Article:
Preface: positioning evaluation and research within PT3 projects.
This special issue of JTATE is focused on evaluation and research studies conducted under the PT3 program of the U.S. Department of Education. PT3, Preparing Tomorrow's Teachers to Use Technology, is a program designed to ensure that new teachers are prepared to use computers and other technology when they reach the classroom and, in the effort to prepare teachers, that education faculty will be induced to change the content and process of preservice teacher programs. Begun in 1999, the program is a response to the need to improve teacher preparation, recognizing the changing technology environment in K-12 schools. It is, at its core, an effort to develop human resources in education and introduce new technologies to the preparation of new teachers and to the classroom practice of these new teachers in schools across the country.
Evaluation: Problem or Problem Solving
As a component of each PT3 grant, recipient schools were required to have an evaluation conducted on their efforts and the impact of the program. They were also strongly encouraged to work with an external evaluator. Evaluation (other than student evaluation or evaluation for program accreditation) is not a common element in university programs, especially when conducted by someone who is not part of the department or college. It can be threatening for those project directors who do not feel confident that their efforts are paying off. It is a foreign body in their lives, unpredictable in its form and function. Even those project directors who had conducted evaluations themselves were reluctant to fully engage with outside evaluators or were resistant to their participation in project activities.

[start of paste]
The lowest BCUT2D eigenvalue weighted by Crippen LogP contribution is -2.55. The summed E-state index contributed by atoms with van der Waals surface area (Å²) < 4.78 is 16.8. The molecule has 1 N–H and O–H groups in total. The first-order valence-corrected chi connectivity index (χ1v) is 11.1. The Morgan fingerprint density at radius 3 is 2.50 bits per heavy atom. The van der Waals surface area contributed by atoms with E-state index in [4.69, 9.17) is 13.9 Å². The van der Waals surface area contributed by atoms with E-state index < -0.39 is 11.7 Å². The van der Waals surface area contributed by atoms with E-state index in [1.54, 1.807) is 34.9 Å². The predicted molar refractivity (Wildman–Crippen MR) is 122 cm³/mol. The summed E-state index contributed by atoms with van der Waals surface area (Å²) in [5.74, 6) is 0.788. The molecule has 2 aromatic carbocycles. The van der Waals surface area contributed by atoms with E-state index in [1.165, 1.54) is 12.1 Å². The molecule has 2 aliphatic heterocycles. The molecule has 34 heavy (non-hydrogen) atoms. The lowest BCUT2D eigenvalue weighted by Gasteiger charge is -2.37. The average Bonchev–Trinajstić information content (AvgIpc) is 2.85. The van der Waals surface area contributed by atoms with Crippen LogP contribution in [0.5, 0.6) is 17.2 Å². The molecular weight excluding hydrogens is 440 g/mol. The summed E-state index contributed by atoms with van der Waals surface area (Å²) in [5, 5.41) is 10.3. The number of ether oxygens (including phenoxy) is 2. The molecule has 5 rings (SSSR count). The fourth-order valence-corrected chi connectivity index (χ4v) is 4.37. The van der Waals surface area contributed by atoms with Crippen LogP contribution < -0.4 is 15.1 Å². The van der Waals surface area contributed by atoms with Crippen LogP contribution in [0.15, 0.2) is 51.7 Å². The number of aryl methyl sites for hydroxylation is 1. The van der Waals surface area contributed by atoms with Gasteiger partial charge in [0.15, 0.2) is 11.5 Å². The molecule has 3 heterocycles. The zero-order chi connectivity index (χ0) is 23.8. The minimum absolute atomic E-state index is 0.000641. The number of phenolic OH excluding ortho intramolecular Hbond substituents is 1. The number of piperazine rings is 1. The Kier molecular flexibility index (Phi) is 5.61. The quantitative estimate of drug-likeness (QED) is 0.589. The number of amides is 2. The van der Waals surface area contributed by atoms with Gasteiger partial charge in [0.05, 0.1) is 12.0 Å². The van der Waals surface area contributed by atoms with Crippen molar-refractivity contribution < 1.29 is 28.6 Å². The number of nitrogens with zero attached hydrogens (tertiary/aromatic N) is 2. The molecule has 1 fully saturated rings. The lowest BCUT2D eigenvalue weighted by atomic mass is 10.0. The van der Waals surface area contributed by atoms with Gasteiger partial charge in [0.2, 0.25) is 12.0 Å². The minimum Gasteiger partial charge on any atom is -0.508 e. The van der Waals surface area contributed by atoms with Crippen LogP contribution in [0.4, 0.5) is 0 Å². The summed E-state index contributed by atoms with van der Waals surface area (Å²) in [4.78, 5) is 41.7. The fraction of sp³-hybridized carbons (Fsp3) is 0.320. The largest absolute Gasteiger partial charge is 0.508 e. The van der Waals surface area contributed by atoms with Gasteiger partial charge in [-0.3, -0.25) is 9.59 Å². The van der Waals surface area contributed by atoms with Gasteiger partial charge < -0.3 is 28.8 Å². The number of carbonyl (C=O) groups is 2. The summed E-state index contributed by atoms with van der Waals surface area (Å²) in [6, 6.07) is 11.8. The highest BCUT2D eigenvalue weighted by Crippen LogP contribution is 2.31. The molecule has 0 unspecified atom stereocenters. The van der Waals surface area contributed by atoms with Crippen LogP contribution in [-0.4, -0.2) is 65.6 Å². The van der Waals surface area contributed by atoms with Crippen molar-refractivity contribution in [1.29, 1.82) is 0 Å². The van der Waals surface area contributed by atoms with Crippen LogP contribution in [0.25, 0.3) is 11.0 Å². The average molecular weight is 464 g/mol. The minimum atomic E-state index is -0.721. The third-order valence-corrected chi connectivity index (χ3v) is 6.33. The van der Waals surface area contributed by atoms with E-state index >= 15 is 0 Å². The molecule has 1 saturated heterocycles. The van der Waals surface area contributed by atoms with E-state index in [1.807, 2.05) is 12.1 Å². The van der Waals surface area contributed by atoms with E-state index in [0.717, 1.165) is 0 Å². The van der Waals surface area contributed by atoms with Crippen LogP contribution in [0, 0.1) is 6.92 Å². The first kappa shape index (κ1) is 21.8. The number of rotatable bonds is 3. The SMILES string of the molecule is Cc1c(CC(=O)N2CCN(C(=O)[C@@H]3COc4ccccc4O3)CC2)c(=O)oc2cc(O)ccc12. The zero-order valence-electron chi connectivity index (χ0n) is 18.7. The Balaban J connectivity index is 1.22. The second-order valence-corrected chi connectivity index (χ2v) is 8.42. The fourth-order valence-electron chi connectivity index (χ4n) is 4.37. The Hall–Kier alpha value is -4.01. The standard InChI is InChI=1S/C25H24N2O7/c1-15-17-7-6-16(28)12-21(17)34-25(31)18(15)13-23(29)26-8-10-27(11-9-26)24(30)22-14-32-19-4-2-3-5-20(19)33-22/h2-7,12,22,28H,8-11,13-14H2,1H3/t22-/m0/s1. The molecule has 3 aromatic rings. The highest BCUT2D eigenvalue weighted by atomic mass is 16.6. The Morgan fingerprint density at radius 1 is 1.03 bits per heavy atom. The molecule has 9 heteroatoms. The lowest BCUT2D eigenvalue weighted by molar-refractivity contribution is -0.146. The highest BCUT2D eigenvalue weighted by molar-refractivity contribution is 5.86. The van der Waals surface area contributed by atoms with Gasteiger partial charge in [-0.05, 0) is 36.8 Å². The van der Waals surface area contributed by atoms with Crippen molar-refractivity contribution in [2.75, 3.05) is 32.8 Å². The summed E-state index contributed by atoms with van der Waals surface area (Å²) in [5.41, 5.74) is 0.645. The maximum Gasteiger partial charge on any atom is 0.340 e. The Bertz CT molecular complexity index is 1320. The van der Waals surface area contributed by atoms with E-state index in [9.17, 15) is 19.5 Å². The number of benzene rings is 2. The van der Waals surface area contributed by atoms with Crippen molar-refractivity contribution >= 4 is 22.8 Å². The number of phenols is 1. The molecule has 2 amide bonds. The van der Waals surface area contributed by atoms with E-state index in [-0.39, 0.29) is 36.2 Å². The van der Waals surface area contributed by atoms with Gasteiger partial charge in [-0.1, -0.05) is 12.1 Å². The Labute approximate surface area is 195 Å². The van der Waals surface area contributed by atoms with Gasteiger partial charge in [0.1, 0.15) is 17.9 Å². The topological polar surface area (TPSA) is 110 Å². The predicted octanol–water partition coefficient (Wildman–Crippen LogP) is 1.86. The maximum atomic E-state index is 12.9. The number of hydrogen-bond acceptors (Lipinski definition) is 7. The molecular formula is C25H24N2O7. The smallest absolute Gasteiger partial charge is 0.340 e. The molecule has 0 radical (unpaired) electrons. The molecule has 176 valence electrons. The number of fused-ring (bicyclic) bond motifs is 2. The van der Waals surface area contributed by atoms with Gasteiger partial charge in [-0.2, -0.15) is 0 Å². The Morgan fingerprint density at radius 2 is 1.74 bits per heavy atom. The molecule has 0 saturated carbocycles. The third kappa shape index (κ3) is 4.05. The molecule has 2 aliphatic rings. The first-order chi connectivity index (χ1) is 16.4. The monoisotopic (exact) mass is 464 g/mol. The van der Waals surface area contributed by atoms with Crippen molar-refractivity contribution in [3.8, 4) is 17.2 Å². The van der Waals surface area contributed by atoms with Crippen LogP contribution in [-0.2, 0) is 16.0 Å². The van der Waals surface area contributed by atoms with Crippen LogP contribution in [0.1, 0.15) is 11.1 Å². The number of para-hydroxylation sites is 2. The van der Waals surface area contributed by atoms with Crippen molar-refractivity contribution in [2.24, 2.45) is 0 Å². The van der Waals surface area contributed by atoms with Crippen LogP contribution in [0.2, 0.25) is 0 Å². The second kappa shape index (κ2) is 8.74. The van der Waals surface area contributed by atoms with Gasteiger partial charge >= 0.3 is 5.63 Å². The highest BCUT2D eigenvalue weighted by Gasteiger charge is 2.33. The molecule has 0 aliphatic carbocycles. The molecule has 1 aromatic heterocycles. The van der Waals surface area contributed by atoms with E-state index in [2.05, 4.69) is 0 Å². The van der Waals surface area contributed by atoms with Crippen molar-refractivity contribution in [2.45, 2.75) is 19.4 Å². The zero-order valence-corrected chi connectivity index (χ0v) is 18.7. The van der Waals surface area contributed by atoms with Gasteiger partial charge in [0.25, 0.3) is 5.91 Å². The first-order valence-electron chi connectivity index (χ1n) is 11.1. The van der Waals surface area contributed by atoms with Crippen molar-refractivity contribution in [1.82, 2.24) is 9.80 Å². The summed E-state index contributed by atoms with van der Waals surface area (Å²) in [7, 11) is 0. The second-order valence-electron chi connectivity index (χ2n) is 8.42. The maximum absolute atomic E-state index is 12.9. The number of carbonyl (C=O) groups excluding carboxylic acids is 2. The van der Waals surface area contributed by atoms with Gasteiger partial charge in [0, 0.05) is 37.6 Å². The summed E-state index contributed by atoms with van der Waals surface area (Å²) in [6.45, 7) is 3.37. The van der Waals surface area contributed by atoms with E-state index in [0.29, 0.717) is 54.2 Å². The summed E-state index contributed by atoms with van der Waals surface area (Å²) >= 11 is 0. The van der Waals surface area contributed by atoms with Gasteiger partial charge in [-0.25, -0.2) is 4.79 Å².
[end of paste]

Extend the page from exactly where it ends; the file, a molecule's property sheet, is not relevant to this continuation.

For some grant recipients, evaluation was a necessary evil, to be tolerated and ignored. The program demands it, we'll let it happen; if we don't encourage them, perhaps it won't be a disaster. For other faculty, evaluation was seen as a set of judgments that people make about a program or activity. It implied accreditation and happened after the fact, was focused on the outcomes, but not on the process of the activities. We'll be finished with our work when they give us the report. Some projects saw evaluation as benign and somewhat irrelevant. We're going to do what we said we would do, so why bother. If there are some good findings coming out of the evaluation, we'll take credit for them and, if not, we can ignore them.
There were other PT3 projects that understood from the start how evaluation could contribute to their efforts. By design, the evaluation became a means of capturing information from participating faculty and students that could be used to modify the project, that verified strategies, that tested alternatives, and that built knowledge about the preservice preparation process or about the efforts required to gain the participation of faculty in the change process. These PT3 sites and staff were most willing to explore the questions that were posed by their evaluator (or that they offered to the evaluation team), and they were also more willing to explore the larger questions and hypotheses about technology, preservice education, and faculty change. Often these projects established a strong collaborative relationship between the project staff and the external evaluator, leading to highly productive efforts.
Many PT3 projects and project directors were pleasantly surprised by the value added by evaluation. It provided independent feedback, new ideas, and opportunity to fine tune the preservice program around technology. For these PT3 participants, the benefits of their evaluation findings helped improve the project and changed their view of evaluation.
Replacing Evaluation with Research
The PT3 program began prior to the time the Bush administration took office and before the passage of No Child Left Behind (NCLB). Both events have had major impacts on K-12 schools and higher education; theoretically what is important may have stayed the same, how it is to be handled has changed.